Golden poison dart frog

Golden poison dart frog

Dendrobates auratus

Conservation status: IUCN – LC (Least concern), CITES – Appendix II.

Geographic range: Colombia, Costa Rica, Nicaragua, Panama. Introduced to the USA. 

Physical description: These dart frogs have many colour variants, but most of them are black and either green or light blue, with the black in bands or spots. Adult individuals are 3-4 cm long and weigh 2-3 g. Their bright colours are believed to encourage predators with a color vision to avoid the frogs.

Biology: These are primitively social amphibians that live in small groups. There is usually a dominant male with a few females per group. Males are very territorial and fight for their territory, warning each other with various moves and poses. The frog itself doesn’t actually produce the crippling neurotoxins in its skin. These are produced as a product of certain insects in their diet (especially ants) and later secreted through its skin glands. In captivity, they usually lose this defence mechanism due to the deliberate removal of toxin-producing items from their diet. Local Indians often use the toxins to smear their javelins and arrows and they are also being examined for use in the pharmaceutical industry.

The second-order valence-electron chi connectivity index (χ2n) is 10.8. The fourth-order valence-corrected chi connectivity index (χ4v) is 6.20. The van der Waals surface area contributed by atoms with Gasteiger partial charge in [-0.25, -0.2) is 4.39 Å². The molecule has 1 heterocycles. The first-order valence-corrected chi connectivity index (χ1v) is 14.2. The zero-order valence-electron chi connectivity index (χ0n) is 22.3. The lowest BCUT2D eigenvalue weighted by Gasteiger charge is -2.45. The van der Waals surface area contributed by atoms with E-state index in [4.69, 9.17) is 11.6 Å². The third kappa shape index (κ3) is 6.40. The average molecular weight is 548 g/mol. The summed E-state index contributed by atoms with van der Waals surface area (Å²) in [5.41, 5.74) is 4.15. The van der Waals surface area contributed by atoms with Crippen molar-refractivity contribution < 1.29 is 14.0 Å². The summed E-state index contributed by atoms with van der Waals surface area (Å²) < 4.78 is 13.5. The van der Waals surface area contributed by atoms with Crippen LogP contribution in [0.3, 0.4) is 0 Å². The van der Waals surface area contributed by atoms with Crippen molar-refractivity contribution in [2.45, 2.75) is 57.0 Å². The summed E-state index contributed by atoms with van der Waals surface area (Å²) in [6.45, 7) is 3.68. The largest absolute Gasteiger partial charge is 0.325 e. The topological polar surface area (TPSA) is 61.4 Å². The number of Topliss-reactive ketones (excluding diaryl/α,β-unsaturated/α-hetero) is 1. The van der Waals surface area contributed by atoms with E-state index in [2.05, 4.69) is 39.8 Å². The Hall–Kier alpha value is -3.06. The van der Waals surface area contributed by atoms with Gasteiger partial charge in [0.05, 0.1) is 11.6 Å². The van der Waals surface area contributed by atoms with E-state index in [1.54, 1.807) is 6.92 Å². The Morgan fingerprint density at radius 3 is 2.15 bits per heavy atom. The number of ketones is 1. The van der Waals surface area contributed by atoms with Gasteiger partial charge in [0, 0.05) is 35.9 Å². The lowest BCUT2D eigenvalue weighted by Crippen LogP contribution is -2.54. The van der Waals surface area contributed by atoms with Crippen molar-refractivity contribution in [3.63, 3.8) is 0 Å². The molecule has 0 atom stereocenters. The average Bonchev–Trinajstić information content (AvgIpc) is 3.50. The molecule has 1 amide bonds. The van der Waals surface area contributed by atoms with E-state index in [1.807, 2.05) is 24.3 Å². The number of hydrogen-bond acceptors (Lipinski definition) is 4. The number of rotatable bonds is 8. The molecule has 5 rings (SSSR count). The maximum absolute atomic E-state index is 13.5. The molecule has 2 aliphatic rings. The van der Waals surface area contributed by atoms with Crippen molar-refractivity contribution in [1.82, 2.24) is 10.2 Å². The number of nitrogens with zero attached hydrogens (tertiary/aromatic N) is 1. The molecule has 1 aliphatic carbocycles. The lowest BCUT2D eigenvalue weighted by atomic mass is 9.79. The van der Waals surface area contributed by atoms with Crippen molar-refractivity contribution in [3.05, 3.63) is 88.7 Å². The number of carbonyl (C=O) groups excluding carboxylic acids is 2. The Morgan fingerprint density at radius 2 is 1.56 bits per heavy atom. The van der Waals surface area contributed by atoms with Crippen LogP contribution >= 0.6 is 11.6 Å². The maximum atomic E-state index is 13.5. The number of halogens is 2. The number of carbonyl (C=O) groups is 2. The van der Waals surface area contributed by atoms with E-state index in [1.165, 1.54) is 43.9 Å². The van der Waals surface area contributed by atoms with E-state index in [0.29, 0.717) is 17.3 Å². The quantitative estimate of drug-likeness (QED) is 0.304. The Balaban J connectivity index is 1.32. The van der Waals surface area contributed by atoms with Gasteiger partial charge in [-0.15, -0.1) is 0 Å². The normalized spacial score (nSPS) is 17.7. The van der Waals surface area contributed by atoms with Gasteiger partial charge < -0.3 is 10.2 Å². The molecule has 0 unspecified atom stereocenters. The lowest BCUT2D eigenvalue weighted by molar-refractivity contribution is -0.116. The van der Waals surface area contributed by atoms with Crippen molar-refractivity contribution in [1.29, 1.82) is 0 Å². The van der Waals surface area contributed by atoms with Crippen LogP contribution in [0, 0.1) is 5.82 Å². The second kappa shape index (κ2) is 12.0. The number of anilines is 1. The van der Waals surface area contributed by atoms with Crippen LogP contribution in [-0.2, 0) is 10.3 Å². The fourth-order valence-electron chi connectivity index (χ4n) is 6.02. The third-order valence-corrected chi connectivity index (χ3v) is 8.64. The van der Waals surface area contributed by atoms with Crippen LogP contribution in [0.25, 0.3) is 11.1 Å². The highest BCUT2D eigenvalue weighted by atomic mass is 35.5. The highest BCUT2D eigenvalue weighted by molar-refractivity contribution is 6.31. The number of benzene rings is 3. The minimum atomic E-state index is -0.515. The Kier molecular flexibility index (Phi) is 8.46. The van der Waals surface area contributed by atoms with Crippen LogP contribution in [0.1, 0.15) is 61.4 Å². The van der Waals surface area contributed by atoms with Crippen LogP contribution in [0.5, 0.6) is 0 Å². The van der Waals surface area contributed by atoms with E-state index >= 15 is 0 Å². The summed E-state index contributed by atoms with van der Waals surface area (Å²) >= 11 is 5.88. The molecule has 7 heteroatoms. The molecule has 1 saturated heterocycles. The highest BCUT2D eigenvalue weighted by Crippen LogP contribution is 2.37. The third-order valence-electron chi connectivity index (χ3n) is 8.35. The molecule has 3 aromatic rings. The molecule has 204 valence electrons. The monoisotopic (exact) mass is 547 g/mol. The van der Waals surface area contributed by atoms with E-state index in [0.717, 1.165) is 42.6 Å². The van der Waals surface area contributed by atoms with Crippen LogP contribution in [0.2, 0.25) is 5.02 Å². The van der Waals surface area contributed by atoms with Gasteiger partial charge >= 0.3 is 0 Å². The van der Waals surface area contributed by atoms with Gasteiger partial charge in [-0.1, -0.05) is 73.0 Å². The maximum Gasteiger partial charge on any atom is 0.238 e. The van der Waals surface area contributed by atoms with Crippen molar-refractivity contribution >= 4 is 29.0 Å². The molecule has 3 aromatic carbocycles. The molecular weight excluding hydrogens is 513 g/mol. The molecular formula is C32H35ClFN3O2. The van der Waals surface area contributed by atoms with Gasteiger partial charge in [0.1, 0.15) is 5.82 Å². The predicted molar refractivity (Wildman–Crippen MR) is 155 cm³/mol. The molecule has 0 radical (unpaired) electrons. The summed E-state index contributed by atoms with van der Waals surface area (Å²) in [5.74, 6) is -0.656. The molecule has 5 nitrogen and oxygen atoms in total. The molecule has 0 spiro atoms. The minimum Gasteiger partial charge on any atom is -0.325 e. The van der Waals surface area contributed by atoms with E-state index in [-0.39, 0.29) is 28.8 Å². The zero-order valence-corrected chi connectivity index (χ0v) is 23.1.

Lifespan: 6-8 years.

Food habits: Flies, ants, spiders, termites and other small insects.

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